How Big is the Middle Class in India?

The answer to all nebulous questions begins with a tag – “it all depends..”. This time it starts with your definition of “Middle Class”.

The MW Dictionary says that the Middle Class is “a fluid heterogeneous socioeconomic grouping characterized by a high material standard of living, morality and respect for property”. Thats quite a mouthful but it is still subjective.

In the Indian context, NCAER considers the Middle Class as households with an annual income between Rs. 2 – 10 Lakhs (~$4000 to $20,000). The next slab is the “Rich (> Rs.10L), and below the middle class you have “Aspirers” (0.9 – 2L) and “Poor” (below 0.9L).

It goes on to say that of the 188 million households (2005), the middle class is 10.7 million (just 5.6%), while the vast majority is poor households (72%). If you assume that a household has six persons, the middle class is no more than 64 million of the total population of 1.13 billion.

However, reports based on National Sample Survey Organization (NSSO) go on an altogether different trip. The 55th NSS puts the 1999-2000 consumption figures at Rs.7,20,932 Crores (~$ 160b), and says that 42% of this comes from the middle class (241 million people, 23% of total pop.). There were 128.3 million urbanites in the ‘great Indian middle class’, with average consumption levels of Rs. 14,513 /capita/annum (~$322). Villages accounted for the remaining 112.8 m.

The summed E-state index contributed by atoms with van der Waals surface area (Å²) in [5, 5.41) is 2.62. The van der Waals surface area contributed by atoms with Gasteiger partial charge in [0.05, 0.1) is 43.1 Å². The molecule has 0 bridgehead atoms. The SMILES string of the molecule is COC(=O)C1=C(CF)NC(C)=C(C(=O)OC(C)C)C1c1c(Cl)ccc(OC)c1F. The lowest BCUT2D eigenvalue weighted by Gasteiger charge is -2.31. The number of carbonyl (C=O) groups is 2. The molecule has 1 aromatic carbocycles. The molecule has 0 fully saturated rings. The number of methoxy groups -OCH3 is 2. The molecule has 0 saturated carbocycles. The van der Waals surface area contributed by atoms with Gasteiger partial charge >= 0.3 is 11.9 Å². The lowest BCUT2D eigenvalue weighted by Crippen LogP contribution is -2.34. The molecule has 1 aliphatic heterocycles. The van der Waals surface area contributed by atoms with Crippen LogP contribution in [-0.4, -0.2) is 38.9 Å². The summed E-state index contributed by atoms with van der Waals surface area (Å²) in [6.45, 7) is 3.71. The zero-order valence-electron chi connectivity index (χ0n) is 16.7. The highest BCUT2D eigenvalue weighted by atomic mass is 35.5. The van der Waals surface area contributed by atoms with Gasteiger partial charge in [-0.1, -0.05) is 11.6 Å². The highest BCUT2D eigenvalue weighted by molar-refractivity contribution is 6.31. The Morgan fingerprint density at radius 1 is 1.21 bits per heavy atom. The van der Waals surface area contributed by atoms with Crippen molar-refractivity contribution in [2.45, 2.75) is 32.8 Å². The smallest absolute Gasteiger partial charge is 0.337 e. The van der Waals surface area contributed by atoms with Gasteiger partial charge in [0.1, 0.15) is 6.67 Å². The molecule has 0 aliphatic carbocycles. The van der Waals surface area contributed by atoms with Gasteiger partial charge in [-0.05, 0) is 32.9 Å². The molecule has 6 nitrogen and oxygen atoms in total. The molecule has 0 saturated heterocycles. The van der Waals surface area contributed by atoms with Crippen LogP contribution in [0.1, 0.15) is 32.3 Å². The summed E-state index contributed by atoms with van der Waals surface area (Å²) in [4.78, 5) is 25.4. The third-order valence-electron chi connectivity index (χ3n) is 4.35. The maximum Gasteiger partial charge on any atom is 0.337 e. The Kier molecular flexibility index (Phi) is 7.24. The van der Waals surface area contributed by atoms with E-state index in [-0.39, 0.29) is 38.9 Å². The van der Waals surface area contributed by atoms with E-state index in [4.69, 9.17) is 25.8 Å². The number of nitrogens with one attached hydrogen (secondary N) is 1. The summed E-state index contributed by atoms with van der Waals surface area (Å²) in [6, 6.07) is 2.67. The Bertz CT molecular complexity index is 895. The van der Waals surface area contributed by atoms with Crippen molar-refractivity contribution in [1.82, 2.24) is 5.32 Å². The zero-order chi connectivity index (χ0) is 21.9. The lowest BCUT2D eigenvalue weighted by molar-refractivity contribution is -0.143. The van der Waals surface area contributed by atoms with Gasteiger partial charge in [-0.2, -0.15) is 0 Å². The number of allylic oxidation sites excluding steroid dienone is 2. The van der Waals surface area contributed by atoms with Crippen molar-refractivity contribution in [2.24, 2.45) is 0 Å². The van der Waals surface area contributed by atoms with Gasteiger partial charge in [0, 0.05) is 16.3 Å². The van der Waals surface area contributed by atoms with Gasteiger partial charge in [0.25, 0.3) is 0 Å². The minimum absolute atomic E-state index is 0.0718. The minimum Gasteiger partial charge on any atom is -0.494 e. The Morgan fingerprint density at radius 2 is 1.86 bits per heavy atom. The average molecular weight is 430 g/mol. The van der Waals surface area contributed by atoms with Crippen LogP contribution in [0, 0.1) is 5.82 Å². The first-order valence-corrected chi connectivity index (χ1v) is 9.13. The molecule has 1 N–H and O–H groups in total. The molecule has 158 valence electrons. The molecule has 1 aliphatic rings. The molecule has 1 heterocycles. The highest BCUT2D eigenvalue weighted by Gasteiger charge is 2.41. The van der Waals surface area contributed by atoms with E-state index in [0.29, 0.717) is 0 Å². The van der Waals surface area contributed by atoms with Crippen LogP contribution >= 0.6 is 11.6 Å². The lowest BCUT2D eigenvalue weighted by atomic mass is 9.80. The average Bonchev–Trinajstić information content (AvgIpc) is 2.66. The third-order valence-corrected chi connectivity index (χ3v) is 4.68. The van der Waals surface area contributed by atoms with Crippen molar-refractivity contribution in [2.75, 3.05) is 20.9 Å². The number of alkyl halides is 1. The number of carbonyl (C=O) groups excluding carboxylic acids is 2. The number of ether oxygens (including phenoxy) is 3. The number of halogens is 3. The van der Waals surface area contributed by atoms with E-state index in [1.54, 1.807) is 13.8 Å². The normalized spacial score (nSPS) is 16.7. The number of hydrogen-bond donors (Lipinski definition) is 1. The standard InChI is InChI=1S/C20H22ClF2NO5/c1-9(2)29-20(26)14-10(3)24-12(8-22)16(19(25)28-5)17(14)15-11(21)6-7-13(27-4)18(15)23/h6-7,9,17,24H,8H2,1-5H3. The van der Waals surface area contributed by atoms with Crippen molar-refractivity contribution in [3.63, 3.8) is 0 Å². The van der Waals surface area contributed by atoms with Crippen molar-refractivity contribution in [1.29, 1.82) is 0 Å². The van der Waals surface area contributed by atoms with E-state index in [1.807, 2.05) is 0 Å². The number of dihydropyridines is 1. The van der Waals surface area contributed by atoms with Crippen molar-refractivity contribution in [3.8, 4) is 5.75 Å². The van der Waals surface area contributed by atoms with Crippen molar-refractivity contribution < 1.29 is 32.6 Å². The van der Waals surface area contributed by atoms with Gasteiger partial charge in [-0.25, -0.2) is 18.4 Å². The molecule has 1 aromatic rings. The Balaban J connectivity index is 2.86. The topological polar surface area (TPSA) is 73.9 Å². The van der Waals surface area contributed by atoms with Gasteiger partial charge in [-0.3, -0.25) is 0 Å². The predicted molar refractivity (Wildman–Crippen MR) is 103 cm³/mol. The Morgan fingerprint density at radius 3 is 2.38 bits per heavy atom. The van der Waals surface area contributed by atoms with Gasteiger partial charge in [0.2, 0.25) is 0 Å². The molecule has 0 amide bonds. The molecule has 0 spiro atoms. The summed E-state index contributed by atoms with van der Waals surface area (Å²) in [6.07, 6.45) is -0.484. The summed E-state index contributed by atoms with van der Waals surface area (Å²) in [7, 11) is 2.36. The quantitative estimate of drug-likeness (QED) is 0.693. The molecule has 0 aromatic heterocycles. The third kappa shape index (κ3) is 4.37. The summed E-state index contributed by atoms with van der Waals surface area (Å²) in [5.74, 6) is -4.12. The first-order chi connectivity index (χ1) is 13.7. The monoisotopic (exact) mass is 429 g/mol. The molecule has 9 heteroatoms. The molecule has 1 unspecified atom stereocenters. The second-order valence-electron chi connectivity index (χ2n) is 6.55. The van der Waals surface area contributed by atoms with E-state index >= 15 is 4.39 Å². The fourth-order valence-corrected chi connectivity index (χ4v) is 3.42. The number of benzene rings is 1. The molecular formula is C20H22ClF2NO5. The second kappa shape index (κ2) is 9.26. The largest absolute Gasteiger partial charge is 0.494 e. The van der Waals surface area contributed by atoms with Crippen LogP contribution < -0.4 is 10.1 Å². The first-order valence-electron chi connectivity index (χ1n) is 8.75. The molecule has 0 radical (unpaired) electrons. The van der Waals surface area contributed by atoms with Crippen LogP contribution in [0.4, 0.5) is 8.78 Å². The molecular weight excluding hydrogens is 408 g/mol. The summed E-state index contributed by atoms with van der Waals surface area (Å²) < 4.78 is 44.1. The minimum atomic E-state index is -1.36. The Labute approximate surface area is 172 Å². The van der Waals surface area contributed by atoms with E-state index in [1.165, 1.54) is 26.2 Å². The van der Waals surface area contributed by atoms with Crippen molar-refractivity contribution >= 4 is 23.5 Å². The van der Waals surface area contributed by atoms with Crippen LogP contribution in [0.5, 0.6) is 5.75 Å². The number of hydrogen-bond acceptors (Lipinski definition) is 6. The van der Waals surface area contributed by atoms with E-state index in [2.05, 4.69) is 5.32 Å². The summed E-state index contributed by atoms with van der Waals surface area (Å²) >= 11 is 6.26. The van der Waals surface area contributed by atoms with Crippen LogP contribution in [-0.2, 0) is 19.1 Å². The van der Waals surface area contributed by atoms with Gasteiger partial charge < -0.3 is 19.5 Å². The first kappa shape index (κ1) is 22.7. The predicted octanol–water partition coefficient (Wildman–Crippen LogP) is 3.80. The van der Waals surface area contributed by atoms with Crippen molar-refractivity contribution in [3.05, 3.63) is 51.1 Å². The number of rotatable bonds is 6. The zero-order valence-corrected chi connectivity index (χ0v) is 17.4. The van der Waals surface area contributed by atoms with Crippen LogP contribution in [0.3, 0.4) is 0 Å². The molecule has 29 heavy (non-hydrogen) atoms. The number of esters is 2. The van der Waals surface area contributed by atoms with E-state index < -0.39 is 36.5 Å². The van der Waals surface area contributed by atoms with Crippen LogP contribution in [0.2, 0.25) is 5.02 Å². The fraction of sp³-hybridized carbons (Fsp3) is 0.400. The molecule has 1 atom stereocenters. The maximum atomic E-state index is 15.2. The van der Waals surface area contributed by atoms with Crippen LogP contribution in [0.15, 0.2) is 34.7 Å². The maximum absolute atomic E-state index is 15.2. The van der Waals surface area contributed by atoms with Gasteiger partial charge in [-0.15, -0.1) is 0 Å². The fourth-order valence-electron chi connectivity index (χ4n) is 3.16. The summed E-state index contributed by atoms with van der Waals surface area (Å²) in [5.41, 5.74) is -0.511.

Times Asia puts the figure at 250m (2004). Marketing gurus claim that it has crossed 300m – the entire population of USA…

So, the answer to the big question still remains vague. The only thing you have for sure is the tag – “It all depends..”

Interesting Links:

The Hindu, 22 May 2005
Who is this middle class?

BusinessLine Saturday, Jan 22, 2005
The Great Indian Middle Class and its Consumption Levels

National Council of Applied Economic Research (NCAER), New Delhi
The Great Indian Market, August 2005

Rediff.Com July 02, 2005
Middle class in India has arrived

Time Asia: 29 Nov 2004
The Respect They Deserve

Tuesday, November 28, 2006

Just in Time for Kaizen

You read stuff from books and assume that you understand a subject, and then comes along a lively, interactive video conference that exposes the limits of what books can teach you.

Over the last two weeks Prof. Seiichi Fujita of Waseda University has transformed my perspective on the Japanese concepts of KAIZEN, 5S and JIT.

Literally, “Kaizen” is a combination of two pictograms representing “Change” and “Better” respectively. But it is more of a feedback mechanism that brings about some improvement in a process. You could implement Kaizen to make your worktable more efficient and the same concept, in an industrial setting, could lead to substantial cost-savings in a production process.

A case in point is the “Single Minute Exchange of Die (SMED)” implemented by Toyota for revolutionizing car production. Stamping machines are critical elements of a car production line. SMED has enabled the company to change the dies in stamping machines (about 13 tons apiece!), within just 5 minutes!